"I Made You Out of Clay"
Yossele the golem kept
the dreidel that he had gotten
from the potter in the town.
He often took it out to play with,
watching the little toy spin and dance.
"You really love that thing,"
Yossele grinned and nodded.
"I wonder why," Menachem said.
"Most of us only play with them
during the Chanukkah season."
Yossele tapped the dreidel
and then tapped his own chest.
"I made you out of clay,"
Menachem quoted softly.
"You like the dreidel
because it was made
from clay, just like you."
Yossele nodded. Then
he reached out and tapped
Menachem the same way.
"And I am descended from Adam,
whom G-d made from clay,"
the blacksmith said. "All of
Creation is connected through
the work of His hands."
Smiling, Yossele handed
the dreidel to Menachem.
"For one who does not speak,
I think you understand the Torah
surprisingly well," Menachem said.
He spun the dreidel and watched
as it skittered over the ground,
sharing in the fun.
"I often think about how we came
to meet," he said. "At first I thought
it was just coincidence, but now I think
that it was bashert, meant to be."
Yossele pointed at the sky.
"Yes, they say that coincidence is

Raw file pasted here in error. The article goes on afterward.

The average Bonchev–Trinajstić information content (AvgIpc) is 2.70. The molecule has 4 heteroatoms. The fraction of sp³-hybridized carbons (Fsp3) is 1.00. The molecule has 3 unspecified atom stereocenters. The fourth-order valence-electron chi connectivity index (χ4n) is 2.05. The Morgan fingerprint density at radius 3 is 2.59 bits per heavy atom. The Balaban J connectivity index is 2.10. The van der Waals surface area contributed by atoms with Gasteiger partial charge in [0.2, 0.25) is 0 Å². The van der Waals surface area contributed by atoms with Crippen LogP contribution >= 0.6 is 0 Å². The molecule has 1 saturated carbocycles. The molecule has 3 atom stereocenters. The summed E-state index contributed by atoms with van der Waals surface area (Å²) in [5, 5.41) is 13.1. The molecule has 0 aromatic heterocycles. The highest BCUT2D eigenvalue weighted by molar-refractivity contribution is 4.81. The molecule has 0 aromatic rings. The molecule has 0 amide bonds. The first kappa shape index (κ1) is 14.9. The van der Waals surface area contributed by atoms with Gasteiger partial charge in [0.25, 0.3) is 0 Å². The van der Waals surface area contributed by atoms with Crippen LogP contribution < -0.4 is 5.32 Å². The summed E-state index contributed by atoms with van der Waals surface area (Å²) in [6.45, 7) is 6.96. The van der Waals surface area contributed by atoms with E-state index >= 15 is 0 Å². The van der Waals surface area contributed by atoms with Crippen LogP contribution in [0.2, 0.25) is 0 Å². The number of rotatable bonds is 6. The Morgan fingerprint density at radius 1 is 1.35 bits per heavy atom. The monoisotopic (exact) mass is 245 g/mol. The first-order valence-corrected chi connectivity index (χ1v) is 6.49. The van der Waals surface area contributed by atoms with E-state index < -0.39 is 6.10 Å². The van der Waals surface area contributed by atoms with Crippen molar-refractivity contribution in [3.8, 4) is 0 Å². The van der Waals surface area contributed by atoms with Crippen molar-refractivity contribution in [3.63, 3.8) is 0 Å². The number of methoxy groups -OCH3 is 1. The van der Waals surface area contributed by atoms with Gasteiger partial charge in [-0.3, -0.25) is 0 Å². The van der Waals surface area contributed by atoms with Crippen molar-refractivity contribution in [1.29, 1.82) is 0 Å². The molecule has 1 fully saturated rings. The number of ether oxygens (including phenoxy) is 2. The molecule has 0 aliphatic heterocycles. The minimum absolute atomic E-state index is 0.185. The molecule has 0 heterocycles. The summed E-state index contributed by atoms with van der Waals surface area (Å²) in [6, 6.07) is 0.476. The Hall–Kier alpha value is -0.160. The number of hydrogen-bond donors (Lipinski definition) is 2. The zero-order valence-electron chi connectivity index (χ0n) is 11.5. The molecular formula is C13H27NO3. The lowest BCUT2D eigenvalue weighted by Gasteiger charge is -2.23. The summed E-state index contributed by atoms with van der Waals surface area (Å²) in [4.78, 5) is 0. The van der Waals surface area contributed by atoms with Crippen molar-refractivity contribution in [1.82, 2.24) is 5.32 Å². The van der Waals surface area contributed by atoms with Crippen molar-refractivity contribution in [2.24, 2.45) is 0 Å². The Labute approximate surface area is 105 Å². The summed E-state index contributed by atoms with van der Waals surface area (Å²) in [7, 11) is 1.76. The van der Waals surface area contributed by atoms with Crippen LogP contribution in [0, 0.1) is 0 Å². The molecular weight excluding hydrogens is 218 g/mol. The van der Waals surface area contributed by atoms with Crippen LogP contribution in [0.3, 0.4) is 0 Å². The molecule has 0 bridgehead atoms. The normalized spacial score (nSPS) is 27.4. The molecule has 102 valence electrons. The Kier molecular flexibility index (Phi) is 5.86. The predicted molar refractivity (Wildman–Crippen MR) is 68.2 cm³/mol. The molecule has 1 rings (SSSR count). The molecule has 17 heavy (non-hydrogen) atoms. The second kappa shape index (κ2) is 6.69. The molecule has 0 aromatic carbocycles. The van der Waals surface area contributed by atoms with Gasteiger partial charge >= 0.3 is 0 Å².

just G-d's way of remaining anonymous,"
Menachem said with a warm chuckle.
The golem reached out a long arm
and pulled him into a hug.
They had an odd little family, but
Menachem would not have traded it
for a house in Jerusalem itself.
* * *
"Dreidel, Dreidel, Dreidel"
I have a little dreidel. I made it out of clay.
When it's dry and ready, with dreidel I shall play.
Oh dreidel, dreidel, dreidel, I made you out of clay.
Oh dreidel, dreidel, dreidel, with dreidel I shall play …
My dreidel's always playful. It loves to dance and spin.
A happy game of dreidel, come play now let's begin.
Oh dreidel, dreidel, dreidel, it loves to dance and spin.
Oh dreidel, dreidel, dreidel. Come play now let's begin.
-- Chanukkah Quotes
A dreidel is a four-sided top, often made of clay. Polymer clay works too. Yossele's dreidel looks like this. Learn how to play the game.
1. “In Jewish history there are no coincidences.” – Elie Wiesel
If you would have asked me my favorite Yiddish word, I would have said bashert. It translates into the idea that Wiesel so beautifully captured as aphorism in my favorite quote. The older I get the more I am astonished by its truth, both in a national as well as personal sense. The seemingly haphazard, random, and arbitrary events that comprise the story of our lives begin to form a coherent and purposeful narrative when we view them from a divine perspective. With the wisdom of retrospective insight I have countless times learned to acknowledge that coincidence is but God’s way of choosing to remain anonymous.
-- Rabbi Benjamin Blech
Bashert can refer to a "soulmate" or other things that are "meant to be."
Because so much of Jewish culture centers around home life, family and friendship are very important. Judaism speaks of many alternative families.